How to Design an Engaging B2B About Page

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Your about page is your chance to shine and show what differentiates your brand from the competition. If you’re using a theme with templates, it may have come with a ready-made about page. You simply plug in your info. That doesn’t help you much with what to say and what to add to it, though. Fortunately, there are a ton of excellent examples of great B2B about pages out there. We’re going to look at a few of them and learn just what makes a good design.

Around 62% of buyers say they can make a purchase decision based solely on the digital content available. What you put on your website matters if you want to move people from site visitors to serious leads. Sharing your history and what you stand for as a company may just be that added push that turns them into lifelong customers.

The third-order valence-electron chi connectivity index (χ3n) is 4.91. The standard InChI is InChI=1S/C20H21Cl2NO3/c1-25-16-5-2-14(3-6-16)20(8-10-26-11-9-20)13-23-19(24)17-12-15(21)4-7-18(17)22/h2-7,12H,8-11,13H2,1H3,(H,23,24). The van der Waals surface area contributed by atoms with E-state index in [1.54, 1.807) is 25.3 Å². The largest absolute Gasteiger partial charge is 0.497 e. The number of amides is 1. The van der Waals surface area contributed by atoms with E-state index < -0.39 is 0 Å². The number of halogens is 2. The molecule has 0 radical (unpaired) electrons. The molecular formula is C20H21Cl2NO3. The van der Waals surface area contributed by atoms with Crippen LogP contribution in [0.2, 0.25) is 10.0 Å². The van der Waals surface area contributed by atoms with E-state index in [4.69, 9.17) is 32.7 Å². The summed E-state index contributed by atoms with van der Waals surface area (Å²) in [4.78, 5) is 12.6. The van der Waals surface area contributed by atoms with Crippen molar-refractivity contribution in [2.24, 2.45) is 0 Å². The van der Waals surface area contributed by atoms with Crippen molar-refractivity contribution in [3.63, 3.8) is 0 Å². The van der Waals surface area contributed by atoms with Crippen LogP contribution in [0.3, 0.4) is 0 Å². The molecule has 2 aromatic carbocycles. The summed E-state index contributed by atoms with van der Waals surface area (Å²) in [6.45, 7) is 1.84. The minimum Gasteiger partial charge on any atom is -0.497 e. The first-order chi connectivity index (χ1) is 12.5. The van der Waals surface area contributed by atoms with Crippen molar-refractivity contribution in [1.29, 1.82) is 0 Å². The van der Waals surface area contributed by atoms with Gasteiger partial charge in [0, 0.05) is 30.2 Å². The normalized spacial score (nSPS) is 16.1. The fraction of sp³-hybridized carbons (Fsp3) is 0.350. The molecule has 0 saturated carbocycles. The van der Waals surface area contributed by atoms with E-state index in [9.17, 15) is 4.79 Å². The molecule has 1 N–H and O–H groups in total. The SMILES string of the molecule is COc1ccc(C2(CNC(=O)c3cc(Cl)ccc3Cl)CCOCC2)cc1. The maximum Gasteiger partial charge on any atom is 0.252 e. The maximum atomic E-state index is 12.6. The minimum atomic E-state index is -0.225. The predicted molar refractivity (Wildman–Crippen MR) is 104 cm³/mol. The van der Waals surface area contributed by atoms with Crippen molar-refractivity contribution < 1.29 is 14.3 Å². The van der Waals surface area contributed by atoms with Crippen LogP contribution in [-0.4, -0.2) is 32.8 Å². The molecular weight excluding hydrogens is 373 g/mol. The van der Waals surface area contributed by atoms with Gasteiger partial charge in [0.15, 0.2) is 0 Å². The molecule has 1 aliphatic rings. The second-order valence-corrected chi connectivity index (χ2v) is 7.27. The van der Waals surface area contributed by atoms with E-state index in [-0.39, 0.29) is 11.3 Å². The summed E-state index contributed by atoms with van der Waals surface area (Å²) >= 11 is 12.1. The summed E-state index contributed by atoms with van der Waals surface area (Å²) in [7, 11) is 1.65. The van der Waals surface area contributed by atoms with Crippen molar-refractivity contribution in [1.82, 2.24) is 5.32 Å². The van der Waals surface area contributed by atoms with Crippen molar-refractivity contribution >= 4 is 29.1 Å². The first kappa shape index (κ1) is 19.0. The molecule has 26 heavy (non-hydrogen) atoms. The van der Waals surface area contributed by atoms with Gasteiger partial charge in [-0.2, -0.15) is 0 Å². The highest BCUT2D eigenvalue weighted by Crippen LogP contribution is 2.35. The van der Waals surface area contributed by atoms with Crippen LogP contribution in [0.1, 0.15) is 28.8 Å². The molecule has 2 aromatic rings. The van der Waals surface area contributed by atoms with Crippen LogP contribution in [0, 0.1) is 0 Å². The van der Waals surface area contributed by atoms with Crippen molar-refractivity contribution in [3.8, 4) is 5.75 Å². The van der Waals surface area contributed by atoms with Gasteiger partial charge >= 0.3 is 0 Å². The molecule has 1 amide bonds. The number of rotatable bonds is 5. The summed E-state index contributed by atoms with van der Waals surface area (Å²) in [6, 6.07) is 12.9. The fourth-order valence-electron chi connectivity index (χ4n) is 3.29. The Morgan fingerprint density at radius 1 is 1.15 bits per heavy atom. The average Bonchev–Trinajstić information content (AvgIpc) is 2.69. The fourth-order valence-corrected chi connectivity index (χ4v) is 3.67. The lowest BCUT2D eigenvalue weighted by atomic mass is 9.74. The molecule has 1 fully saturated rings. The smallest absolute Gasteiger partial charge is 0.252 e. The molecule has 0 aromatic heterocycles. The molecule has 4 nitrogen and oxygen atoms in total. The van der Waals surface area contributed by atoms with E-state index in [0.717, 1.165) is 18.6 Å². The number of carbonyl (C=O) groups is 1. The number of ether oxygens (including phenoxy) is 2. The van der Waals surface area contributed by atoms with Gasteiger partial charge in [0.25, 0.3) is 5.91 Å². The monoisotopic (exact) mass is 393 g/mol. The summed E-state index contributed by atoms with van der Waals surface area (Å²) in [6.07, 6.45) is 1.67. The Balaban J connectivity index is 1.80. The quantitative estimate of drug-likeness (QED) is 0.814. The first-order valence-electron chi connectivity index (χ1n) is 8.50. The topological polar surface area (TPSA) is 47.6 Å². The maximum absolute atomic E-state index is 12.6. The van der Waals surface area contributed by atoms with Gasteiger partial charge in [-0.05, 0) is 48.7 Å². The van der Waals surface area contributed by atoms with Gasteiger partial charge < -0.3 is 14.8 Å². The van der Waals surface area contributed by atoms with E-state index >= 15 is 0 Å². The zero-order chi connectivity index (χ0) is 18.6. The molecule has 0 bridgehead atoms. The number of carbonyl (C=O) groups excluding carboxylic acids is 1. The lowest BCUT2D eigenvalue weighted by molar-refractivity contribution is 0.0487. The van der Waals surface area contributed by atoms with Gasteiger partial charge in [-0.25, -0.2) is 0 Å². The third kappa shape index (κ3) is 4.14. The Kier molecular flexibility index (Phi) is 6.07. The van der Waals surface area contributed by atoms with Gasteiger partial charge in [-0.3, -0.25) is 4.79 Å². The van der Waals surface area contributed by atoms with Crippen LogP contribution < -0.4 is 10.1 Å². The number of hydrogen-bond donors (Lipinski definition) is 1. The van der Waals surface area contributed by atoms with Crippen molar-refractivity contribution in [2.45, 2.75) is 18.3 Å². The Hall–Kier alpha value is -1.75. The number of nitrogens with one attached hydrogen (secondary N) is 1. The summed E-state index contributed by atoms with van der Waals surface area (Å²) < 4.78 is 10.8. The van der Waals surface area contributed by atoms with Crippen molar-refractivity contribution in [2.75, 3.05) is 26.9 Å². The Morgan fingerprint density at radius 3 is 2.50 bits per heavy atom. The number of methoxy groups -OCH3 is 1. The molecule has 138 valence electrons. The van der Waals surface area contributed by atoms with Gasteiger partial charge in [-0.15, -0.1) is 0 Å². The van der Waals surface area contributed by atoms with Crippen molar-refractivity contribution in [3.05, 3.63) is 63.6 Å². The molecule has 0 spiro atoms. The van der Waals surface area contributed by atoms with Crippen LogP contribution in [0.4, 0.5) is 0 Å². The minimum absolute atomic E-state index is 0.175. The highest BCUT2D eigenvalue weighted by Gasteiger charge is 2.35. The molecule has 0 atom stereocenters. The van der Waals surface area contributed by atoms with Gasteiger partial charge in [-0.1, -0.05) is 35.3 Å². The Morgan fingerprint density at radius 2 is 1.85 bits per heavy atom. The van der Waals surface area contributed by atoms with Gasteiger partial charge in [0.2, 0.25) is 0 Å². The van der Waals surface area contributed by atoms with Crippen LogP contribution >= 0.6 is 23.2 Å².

If you want your about page to engage site visitors from the first second they land on that part of your website, there are a few rules to follow. Keep these tips in mind as you create your own pages. Implement as many tips as you can without overwhelming the user.

1. Figure Out the Purpose

Before you create an about page, you should figure out your goal for the section. Do you want to share your philosophy of always putting customers first? Perhaps you want users to know you’ve been in business for 100 years and have staying power. Maybe you started the company for a unique reason, and you think your target audience relates.

Typically, an about page features information about the business’s history or philosophy. It might include notes about leaders in the company. However, there is no hard-and-fast rule that yours has to cover the same things. Find the purpose and make yours fulfill it.

truck

Furnish Towing and Recovery serves both B2B and B2C customers. It helps truck drivers who have gone off the road and need help. The about page shares that it’s family-owned, and then goes into its location and the types of equipment and expertise it has. It serves the purpose of reaching the target audiences and assuring them they can recover their big rig without additional damage.

2. Learn From Others